Nigel Benn was not about to let his WBO middleweight championship belt be taken from him when Iran Barkley stepped up to the plate in hopes to unseat the British boxer on Aug. 18, 1990, in Las Vegas.
Barkley was ranked as the No. 4 contender for the belt, which at the time was not considered one of the major recognized world titles in boxing. The commentators downplayed the prestige of the sanctioning body, while properly contextualizing what was most important: The prestige of the fighters in the ring.
Benn only had one loss on his record as he geared up for this showdown, to Michael Watson in a 1989 bout, and had captured his WBO crown one fight prior against Doug DeWitt, doing away with him inside of eight rounds.
Barkley came into the fight having lost his last two, but had knocked out Thomas Hearns in three rounds before that in 1988. The losses saw him suffering a split decision loss to Roberto Duran in 1989, and then a majority decision loss to Michael Nunn six months later in the same year.
In that era of middleweight boxing, the best fighters fought one another, and it really boiled down to the ways in which their styles counteracted one another. Barkley was looking to stop a skid, get back in the win column with a belt to his name.
Benn exploded off of the ropes at the sound of the opening bell, as if Barkley had disrespected his mother pre-fight, catching him with a convincing right hook for his first punch of the night.
Barkley was stunned as Benn poured on, connecting with a left cross before delivering another left that had Barkley hanging on to the ropes for dear life, ruled a knockdown. Benn had to be restrained by the referee upon the knockdown, as he was swinging away on a fallen man, out for blood.
A few seconds was all Barkley needed to regain focus and get his head in the game. He proceeded to duck four of Benn’s punches, before unleashing a short left hook of his own. Profiting off of the sudden vicissitude of the fight, Barkley tagged Benn with three straight jabs, sending Benn to the ropes.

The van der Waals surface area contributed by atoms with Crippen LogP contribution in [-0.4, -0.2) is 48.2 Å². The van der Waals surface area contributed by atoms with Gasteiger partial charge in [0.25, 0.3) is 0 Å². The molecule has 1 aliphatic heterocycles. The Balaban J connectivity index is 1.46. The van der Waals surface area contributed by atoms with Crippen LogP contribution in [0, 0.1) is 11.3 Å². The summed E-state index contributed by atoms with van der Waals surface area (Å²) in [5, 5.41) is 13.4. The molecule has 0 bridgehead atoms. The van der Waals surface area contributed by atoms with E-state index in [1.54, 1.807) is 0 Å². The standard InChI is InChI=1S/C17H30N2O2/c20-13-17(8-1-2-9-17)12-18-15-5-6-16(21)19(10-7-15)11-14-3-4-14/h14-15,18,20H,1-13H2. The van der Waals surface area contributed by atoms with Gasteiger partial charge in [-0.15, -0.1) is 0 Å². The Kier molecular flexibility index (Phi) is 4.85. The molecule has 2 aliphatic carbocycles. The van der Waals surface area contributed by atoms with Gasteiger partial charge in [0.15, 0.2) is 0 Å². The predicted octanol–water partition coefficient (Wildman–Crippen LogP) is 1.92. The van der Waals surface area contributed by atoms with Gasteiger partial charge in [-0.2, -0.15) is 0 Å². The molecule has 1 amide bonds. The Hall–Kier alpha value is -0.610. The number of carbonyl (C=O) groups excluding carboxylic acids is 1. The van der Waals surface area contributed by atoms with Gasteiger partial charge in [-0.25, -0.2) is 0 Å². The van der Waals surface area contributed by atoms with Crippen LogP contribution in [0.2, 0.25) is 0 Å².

Barkley landed a short uppercut inside, and Benn retorted with two right crosses to the side of Barkley’s face. Appearing to have fought 11 arduous rounds, both fighters were duking it out in grand fashion. All of this happened in the first 80 seconds of the bout.
After a brief toe-to-toe stretch with punches thrown at less than 100 percent, Barkley was dropped a second time, with Benn once again teetering on the line of unsportsmanlike conduct. After rising a second time, Benn had had enough and viciously closed the show, with referee Carlos Padilla stepping in to stop the fight at 2:57 of round one.
Nigel Benn made easy money out of thrashing a great fighter in Iran Barkley, but it wasn’t quite the end of Barkley, whose reputation was still riding the wave of defeating Hearns, even though his loss to Benn was his third consecutive defeat. Barkley would go on to defeat Hearns again in 1992, but finished his career losing 13 of his final 30 fights into 1999.
Benn retained his WBO title, but would lose it three months later in a fight against Chris Eubank. No matter, for he ended his career on a tear, going 15-3-1, and winning the WBC title at super middleweight, making nine successful defenses of that crown.
If you’re pressed for time, or wanting to pile on fights on a lazy day, this is as good a one-rounder as you’ll find.